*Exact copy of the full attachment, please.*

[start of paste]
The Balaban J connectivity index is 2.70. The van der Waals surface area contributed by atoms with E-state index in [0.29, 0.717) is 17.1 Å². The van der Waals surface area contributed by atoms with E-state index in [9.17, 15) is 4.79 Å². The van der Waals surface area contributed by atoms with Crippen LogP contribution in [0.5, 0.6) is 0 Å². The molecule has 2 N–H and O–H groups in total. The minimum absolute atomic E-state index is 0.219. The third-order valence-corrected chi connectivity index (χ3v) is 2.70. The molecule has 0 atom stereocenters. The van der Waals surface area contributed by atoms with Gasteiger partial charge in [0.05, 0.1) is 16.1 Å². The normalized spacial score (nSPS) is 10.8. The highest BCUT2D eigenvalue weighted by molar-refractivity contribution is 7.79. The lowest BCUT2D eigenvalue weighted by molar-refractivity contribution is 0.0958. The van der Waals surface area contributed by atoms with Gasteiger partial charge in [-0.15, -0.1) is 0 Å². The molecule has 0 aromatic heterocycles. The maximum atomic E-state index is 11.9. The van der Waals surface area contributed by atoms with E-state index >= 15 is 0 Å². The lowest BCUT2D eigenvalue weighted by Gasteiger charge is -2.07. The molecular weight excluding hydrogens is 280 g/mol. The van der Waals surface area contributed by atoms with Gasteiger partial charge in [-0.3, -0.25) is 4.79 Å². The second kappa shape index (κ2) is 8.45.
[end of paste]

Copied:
The Balaban J connectivity index is 2.70. The van der Waals surface area contributed by atoms with E-state index in [0.29, 0.717) is 17.1 Å². The van der Waals surface area contributed by atoms with E-state index in [9.17, 15) is 4.79 Å². The van der Waals surface area contributed by atoms with Crippen LogP contribution in [0.5, 0.6) is 0 Å². The molecule has 2 N–H and O–H groups in total. The minimum absolute atomic E-state index is 0.219. The third-order valence-corrected chi connectivity index (χ3v) is 2.70. The molecule has 0 atom stereocenters. The van der Waals surface area contributed by atoms with Gasteiger partial charge in [0.05, 0.1) is 16.1 Å². The normalized spacial score (nSPS) is 10.8. The highest BCUT2D eigenvalue weighted by molar-refractivity contribution is 7.79. The lowest BCUT2D eigenvalue weighted by molar-refractivity contribution is 0.0958. The van der Waals surface area contributed by atoms with Gasteiger partial charge in [-0.15, -0.1) is 0 Å². The molecule has 0 aromatic heterocycles. The maximum atomic E-state index is 11.9. The van der Waals surface area contributed by atoms with E-state index >= 15 is 0 Å². The lowest BCUT2D eigenvalue weighted by Gasteiger charge is -2.07. The molecular weight excluding hydrogens is 280 g/mol. The van der Waals surface area contributed by atoms with Gasteiger partial charge in [-0.3, -0.25) is 4.79 Å². The second kappa shape index (κ2) is 8.45.